The Munich Security Conference was once again at the centre of foreign policy discussion, but Europe was an intellectual absentee

The Munich Security Conference is a key date in the diaries of those involved in foreign policy in Europe and beyond, and much has already been written about this year's conference, which took place last weekend in the Bavarian capital.

Much of the writing commented on the Iranian foreign minister, Manouchehr Mottaki, who, to borrow the words of US Senator Joe Lieberman, was ‘essentially lying' to the audience when promising talks about the Iranian nuclear programme. His promises came the day before his president, Mahmoud Ahmadinejad, announced the success of Iranian attempts to enrich uranium.

That incident alone showed Munich's position as the international security policy's prism, through which all world conflicts meet, heating up over three days like boiling water. But while an orchestra of debate built up, and ideas to make the world a better place flew backwards and forwards, there was one notable intellectual absentee: Europe.

From Afghanistan to energy security, from the future of NATO to ‘Global Zero', the other voices were heard. The Chinese were intellectually present, the Russian sharp and clear on their security needs, the Americans largely running the agenda on NATO reform and ‘Global Zero'. But Europe's voice was again missing.

Guido Westerwelles's rather romantic pledge of a ‘European Army' trailed away like dust in the discussion; Cathy Ashton's performance was received poorly, and she ran away from the questions of the audience; Spanish Foreign Minister Moratinos claimed that NATO must be reformed, which was not an idea that broke much innovative ground.  On the Lisbon Treaty and whether that would change Europe's impact on security policy: no mention. A clear conception how to combine values and interests in foreign and security policy: not the European way to think. Interesting talk remained pretty much an American or Russian exercise, with the problem for Europe that the American approach on Russia doesn't really suit the Europeans, but they can't lean towards the Russians neither.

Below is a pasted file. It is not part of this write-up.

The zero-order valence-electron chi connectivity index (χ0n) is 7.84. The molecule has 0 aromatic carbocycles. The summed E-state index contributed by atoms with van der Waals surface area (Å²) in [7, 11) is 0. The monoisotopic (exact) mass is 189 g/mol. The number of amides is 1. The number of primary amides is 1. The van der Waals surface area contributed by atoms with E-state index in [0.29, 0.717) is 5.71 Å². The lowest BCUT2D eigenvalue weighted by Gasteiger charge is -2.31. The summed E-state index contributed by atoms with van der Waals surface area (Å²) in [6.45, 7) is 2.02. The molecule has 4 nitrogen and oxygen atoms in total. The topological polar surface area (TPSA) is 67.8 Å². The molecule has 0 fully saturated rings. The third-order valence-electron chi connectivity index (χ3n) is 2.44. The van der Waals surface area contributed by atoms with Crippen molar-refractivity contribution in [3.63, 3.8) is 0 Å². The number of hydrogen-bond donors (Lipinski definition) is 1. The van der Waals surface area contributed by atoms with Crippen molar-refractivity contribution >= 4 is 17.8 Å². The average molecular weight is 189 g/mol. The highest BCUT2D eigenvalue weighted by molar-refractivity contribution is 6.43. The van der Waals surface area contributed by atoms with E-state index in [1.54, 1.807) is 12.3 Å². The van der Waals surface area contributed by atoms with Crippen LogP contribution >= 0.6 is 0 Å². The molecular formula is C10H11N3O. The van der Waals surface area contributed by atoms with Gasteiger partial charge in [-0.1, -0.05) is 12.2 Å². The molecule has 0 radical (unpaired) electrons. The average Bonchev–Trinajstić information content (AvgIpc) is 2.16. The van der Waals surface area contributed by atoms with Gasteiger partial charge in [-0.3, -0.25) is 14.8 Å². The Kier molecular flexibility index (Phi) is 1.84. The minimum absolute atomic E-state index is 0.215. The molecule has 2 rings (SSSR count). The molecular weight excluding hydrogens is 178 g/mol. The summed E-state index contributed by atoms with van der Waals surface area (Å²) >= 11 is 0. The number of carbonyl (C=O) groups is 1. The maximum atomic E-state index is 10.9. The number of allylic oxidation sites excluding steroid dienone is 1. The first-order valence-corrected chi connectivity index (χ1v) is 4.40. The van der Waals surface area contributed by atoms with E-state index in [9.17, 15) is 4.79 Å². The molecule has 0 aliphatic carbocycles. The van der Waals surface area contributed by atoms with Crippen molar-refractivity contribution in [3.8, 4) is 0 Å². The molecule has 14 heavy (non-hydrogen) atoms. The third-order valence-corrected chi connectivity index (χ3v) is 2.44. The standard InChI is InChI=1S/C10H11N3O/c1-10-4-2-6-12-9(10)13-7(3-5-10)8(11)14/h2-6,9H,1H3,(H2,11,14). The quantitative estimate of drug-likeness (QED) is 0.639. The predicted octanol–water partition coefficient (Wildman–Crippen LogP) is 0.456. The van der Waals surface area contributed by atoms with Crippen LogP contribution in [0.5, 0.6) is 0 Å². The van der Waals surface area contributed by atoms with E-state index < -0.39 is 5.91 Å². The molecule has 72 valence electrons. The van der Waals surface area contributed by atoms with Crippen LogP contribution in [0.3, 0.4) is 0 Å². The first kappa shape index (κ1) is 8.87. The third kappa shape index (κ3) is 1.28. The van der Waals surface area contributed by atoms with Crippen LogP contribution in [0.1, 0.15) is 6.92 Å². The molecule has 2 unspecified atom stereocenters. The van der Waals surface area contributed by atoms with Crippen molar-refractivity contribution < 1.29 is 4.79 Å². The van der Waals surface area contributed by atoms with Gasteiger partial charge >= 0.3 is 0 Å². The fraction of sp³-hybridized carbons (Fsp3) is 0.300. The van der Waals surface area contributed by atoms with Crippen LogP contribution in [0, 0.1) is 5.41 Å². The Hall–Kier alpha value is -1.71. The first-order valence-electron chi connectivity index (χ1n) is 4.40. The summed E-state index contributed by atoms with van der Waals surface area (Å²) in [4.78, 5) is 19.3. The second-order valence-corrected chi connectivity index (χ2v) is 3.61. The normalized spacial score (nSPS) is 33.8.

It was the Americans who set the tone on Afghanistan, Iran and NATO reform - although one needs to say it wasn't really the US of President Obama. Instead the tone was set by the more traditional voices of Senator McCain, Henry Kissinger and Senator Kerry, with their strong focus on NATO. The EU, as an institution with ambition, power, the capability to build a new European security architecture, and a partner for an expectant US, was simply not present. There was no European with a strong approach to questions of Europe's international responsibility and potential. There was no clear European voice on what the European security vision is, especially on the vexing question of how a new relationship with Russia could be built.

The Europe of this Munich conference was voiceless, squeezed between Washington and Moscow, and too overwhelmed to make a critical contribution to the hot-spot themes of Afghanistan, Middle East, Iran and ‘Global Zero'.

Of course this is no surprise, coming just after the President Obama's decision to cancel his appointment at the next EU-US Summit in Madrid in June. The message is clear: Europe has had its chance, it missed it, it is no longer important. The drive and the energy for international security policy stems from other actors!

The Munich Security Conference is a changing institution. For the second time that Wolfgang Ischinger convened the security community at the Bayrischer Hof, much has changed: the conference has fewer participants, but from more countries. There are more Indian and East Asian faces, and more from the worlds of business and industry. The conference is less Transatlantic but more global. There are fewer ‘old security' issues, and more new ones such as energy security.  The classical ‘security community' is breaking up.

I think this is a positive development, because the mixing of different sectors and areas of knowledge is a fertile way to approach new global security needs. It is good, too, that the conference is no longer a Transatlantic exercise in introspection. Europe needs to realise this and see it as an opportunity and a challenge, rather than a loss of previous status. And hopefully the European voice will once again be a strong one when we all convene in Munich next year!

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The European Council on Foreign Relations does not take collective positions. This commentary, like all publications of the European Council on Foreign Relations, represents only the views of its authors.